A whole lot, but I will dwell on a few. Solely setting out in 2011, I had setbacks ranging from brand acceptance to finance. I started just with magazine publication, known back then and registered as City Scope Magazine. At that time, I was a final year student of the Federal University of Technology Akure, South West Nigeria. It was very rough setting out alone. The vision was not very clear, I must confess. So, it was difficult to sell the vision to some of my colleagues back then.

I struggled with making it an entertainment and lifestyle magazine. I had to beg a lot of small and medium scale firms in Akure to place adverts on the magazine. It was printed hard copy back then. In fact, I had to print 1,000 copies each time and I didn’t have the financial purchasing power as a student. I skipped lectures to travel down to Lagos to print and pay the graphics designer. That wasn’t sustainable again. I got stuck financially and had to persuade some friends to work with me pro bono.

I remember inviting my biological younger brother to work on the graphics of the magazine pro bono too. In return, I encouraged him to take his designs up a notch and he is today a co-founder at Fourthcanvas, a design agency that worked on the campaign of three African presidents.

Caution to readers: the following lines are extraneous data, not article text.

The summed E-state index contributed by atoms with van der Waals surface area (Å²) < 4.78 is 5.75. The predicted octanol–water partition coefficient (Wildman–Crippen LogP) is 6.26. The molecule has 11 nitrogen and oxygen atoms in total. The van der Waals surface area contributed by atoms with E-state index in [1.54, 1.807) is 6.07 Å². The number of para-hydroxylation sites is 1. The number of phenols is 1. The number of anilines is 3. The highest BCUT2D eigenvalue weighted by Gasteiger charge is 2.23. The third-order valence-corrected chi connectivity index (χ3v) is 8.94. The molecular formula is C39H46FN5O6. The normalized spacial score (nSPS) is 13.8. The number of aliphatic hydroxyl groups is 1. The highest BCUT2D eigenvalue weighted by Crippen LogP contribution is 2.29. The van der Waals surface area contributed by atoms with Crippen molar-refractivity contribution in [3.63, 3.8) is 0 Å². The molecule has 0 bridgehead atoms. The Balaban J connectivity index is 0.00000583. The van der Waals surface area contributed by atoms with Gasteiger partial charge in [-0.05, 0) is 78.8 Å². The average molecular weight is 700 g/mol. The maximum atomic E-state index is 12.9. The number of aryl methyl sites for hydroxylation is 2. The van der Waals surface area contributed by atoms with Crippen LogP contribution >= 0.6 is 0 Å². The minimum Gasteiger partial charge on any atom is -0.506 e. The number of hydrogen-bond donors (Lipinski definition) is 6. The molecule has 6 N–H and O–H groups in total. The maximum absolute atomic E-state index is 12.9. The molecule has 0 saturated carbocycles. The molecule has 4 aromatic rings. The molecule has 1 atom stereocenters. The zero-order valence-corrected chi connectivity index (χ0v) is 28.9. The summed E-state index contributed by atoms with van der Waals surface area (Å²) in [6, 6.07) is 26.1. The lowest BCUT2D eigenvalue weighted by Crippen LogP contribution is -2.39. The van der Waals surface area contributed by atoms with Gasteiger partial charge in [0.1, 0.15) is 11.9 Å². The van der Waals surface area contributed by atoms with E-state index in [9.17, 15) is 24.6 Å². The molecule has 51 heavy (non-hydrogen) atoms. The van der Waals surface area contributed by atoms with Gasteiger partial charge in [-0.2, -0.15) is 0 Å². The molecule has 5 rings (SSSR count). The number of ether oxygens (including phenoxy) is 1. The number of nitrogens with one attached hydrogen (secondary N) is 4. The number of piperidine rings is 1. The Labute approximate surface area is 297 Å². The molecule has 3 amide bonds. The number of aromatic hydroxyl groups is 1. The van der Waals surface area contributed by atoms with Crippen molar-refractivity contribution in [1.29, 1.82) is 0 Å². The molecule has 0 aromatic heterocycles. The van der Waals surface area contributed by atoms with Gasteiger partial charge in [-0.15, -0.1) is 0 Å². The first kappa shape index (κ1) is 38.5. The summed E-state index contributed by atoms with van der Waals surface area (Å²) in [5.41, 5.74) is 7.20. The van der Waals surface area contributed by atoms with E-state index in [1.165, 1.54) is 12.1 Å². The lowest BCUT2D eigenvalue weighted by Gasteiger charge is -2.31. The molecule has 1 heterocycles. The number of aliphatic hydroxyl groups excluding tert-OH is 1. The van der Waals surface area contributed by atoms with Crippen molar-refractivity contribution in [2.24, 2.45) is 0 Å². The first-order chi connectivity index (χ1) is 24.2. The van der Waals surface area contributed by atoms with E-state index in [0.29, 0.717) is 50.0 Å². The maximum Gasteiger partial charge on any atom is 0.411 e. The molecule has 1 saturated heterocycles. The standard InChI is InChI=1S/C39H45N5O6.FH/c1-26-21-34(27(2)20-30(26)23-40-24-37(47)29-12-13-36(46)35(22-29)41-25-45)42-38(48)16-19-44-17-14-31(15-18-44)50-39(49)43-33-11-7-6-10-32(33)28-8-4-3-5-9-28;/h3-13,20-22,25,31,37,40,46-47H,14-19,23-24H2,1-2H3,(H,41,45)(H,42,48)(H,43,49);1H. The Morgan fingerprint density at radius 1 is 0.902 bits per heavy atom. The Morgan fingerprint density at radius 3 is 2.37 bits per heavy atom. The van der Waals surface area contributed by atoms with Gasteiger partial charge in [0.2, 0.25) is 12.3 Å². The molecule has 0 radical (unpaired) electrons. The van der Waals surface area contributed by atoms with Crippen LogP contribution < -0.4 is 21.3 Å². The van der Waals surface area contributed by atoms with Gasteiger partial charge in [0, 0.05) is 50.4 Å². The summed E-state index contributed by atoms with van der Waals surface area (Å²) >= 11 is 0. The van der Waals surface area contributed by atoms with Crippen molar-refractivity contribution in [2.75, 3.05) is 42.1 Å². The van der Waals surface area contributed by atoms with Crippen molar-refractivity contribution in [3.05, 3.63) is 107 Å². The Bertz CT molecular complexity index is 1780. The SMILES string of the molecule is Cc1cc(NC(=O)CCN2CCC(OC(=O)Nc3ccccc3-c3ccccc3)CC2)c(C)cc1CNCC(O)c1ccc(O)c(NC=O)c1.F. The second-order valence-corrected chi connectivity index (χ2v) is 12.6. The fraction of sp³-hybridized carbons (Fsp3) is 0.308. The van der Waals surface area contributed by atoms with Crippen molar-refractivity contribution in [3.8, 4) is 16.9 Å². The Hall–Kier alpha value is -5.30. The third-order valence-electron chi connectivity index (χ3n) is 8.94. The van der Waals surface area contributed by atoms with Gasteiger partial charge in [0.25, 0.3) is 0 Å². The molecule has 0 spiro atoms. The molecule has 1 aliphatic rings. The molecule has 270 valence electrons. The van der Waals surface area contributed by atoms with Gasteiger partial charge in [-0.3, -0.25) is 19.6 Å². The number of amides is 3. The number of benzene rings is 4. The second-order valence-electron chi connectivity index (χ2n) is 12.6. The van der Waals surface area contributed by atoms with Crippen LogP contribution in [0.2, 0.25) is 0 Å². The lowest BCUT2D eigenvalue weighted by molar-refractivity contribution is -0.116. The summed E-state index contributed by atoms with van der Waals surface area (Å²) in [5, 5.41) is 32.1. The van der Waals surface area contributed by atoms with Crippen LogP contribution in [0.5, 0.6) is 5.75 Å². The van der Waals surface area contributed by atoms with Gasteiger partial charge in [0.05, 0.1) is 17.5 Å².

I remember giving up on magazine publication for some three years, after having about three magazine hardcopy publications to my credit.

Technically, it is very tough to be an entrepreneur in this clime.

I picked my vision up again in 2016 from where I left it in 2014 while in Nigeria, before moving to the UAE. I initially visited but got distracted with a job offer from an Abu Dhabi Emirati.

I encountered some setbacks again and made some pathetic mistakes through to 2017.

I later realised that vision is progressive and it grows with a collaborative strategy. God reveals visions in phases, and they are usually fulfilled in phases.

I also suddenly realised that I would always need to raise a company of people to accompany me in my vision. Since I have been struggling with it, I will need to communicate my vision within my little circle of influence.

So I had to revise and recast my vision to myself. I evaluated and did some appraisals and realigned. So I noticed I was not still on course. I invited a partner to join me, whom I have handed over to, today, so I can fully concentrate on the national assignment without distractions and divided attention.

Setbacks are useful part of a vision. Setbacks have a way of making you strong. Aliko Dangote once said, “Life would be very boring without challenges”. So, we shouldn’t pray against setbacks but pray for stronger backs to withstand when they arise.

 

What should we expect from City Scope Africa in the next five years?

Quite frankly, our initiative, the African Business Professionals and Entrepreneurs Conference, will grow to become the largest gathering of business professionals (budding and successful) and captains of industries in Africa in the next five years or less. I also hold a very strong and convincing belief that the Africa of our dream is possible and achievable.